DAT (which is an abbreviation for Dial-A-Truck) was the original load board in North America that was created in 1978. TruckersEdge was founded after DAT and was acquired by TransCore in 1992, another internet pioneer in load board services. Truckstop.com and Getloaded.com were launched in the early 2000s. In 2001, DAT was purchased by TransCore. In 2004, TransCore was acquired by Roper Technologies. In 2014, TransCore DAT became DAT Solutions. For four decades, this group of companies has been offering, for a fee, a process for shippers and brokers to post loads that need to be moved and for carriers to highlight available capacity.

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The grocery business is about an $800 billion market in the United States and about $80 billion in Canada. This is one sector of the retail market where Amazon has not achieved a significant beachhead in either country. With the deal to buy Whole Foods, the online retailer will have a small slice of the grocery market (about 1.2% in the United States) in North America, which is dominated by a handful of firms like Walmart (14.2%) and Kroger (7.2%) in the United States and Loblaw Companies, Metro Inc. and Sobeys in Canada.

Last year, the online shopping giant launched Amazon Go, an experimental grocery store with no checkout counter that's currently open to Amazon employees in Seattle. Amazon also opened its first brick-and-mortar book store in Seattle in 2015, and has since expanded to New York City, Chicago, and Los Angeles. The company is said to be evaluating various physical retail experiments that range from futuristic Home-Depot-like stores that incorporate augmented reality to Apple-like electronics boutiques, according to The New York Times. Amazon's acquisition gives the company 431 physical Whole Foods locations to potentially flesh out new concepts.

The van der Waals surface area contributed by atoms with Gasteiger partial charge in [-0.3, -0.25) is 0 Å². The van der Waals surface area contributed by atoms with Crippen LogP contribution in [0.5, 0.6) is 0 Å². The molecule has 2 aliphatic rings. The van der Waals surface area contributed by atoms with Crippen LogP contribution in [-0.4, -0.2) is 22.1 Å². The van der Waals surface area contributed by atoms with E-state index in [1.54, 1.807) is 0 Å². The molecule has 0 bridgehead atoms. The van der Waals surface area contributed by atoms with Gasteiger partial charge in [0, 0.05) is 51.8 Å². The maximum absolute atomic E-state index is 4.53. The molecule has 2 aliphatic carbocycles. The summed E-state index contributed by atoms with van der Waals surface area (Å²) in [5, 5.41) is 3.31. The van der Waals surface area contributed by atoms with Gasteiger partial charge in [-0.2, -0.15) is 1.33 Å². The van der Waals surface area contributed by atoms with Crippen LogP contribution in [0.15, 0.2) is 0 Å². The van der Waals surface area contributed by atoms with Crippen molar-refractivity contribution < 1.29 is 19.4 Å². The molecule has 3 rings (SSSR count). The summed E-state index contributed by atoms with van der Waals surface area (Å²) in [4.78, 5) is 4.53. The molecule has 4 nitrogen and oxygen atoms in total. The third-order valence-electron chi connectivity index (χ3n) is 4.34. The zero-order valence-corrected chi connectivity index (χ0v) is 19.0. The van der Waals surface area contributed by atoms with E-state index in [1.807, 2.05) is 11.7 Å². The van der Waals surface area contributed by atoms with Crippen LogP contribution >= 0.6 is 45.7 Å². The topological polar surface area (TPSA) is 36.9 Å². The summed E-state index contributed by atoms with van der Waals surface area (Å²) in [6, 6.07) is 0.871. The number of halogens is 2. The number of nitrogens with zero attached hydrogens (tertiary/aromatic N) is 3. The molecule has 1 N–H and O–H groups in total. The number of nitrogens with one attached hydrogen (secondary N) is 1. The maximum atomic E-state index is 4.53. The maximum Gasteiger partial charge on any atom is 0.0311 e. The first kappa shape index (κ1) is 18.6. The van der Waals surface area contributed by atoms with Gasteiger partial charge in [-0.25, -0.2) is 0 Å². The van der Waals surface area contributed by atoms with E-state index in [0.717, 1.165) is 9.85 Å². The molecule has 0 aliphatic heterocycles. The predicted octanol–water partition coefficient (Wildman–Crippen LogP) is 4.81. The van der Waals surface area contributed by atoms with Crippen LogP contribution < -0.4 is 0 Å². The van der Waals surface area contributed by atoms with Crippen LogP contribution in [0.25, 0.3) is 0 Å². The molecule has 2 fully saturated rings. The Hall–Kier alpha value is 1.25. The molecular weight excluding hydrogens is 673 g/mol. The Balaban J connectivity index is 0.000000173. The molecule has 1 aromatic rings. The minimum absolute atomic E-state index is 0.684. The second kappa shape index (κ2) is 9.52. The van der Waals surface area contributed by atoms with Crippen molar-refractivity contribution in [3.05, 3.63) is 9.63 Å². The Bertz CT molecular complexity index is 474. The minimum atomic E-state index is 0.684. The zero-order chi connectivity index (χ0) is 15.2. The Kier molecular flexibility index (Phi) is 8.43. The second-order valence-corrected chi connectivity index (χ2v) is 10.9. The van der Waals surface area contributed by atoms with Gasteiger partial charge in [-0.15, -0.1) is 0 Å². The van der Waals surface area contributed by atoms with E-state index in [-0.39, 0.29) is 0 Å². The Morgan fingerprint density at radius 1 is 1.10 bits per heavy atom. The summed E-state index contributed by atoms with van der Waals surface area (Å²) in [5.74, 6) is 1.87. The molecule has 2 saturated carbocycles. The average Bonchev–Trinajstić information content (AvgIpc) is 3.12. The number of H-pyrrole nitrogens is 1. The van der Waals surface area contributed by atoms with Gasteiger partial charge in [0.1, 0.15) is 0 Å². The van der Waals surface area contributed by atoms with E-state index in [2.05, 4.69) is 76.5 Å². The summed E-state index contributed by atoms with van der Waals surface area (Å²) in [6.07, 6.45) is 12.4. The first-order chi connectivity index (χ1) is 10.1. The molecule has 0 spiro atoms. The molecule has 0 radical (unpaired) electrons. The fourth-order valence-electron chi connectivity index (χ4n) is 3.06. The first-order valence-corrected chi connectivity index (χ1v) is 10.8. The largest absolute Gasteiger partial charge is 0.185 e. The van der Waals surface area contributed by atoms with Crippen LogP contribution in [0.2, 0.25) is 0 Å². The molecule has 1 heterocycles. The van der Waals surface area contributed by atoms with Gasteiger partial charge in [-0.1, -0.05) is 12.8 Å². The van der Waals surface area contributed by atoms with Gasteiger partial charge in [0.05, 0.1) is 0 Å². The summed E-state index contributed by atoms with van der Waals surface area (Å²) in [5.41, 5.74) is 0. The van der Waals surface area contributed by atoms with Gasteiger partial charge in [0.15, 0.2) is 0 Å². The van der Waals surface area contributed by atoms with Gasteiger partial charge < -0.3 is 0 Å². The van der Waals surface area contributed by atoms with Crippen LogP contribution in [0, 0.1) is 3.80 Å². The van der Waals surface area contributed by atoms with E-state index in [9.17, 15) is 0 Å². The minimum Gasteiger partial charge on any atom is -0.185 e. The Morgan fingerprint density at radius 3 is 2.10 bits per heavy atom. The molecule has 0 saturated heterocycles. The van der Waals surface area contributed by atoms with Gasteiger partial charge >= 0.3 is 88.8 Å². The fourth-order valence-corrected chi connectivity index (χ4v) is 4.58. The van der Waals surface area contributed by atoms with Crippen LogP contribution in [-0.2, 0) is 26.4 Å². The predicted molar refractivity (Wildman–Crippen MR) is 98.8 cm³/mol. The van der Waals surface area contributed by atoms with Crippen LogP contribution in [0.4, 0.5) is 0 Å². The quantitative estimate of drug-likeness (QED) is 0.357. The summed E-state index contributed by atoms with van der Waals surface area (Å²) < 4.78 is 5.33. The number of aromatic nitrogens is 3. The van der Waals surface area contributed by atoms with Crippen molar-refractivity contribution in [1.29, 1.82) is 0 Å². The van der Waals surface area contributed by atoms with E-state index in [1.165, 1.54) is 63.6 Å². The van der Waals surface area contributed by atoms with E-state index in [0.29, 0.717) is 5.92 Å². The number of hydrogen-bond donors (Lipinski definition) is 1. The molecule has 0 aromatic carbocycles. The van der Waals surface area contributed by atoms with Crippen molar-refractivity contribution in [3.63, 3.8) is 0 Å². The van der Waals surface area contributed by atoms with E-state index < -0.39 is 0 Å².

Amazon’s entry into the grocery market will expose the company to an incredible array of commodities and supply chain variables.

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On February 28, 2016, I posted a blog entitled Passion (http://www.dantranscon.com/index.php/blog/entry/passion ). The objective of the article was to share my thoughts on one of the most important elements of career and personal success, the inner drive to achieve fulfillment and self-actualization. In the blog, I highlighted the importance of having a “passion’ for what you do. I was very pleased to receive some positive feedback on this piece and to learn that it inspired people to rethink their current positions and move to more fulfilling work environments.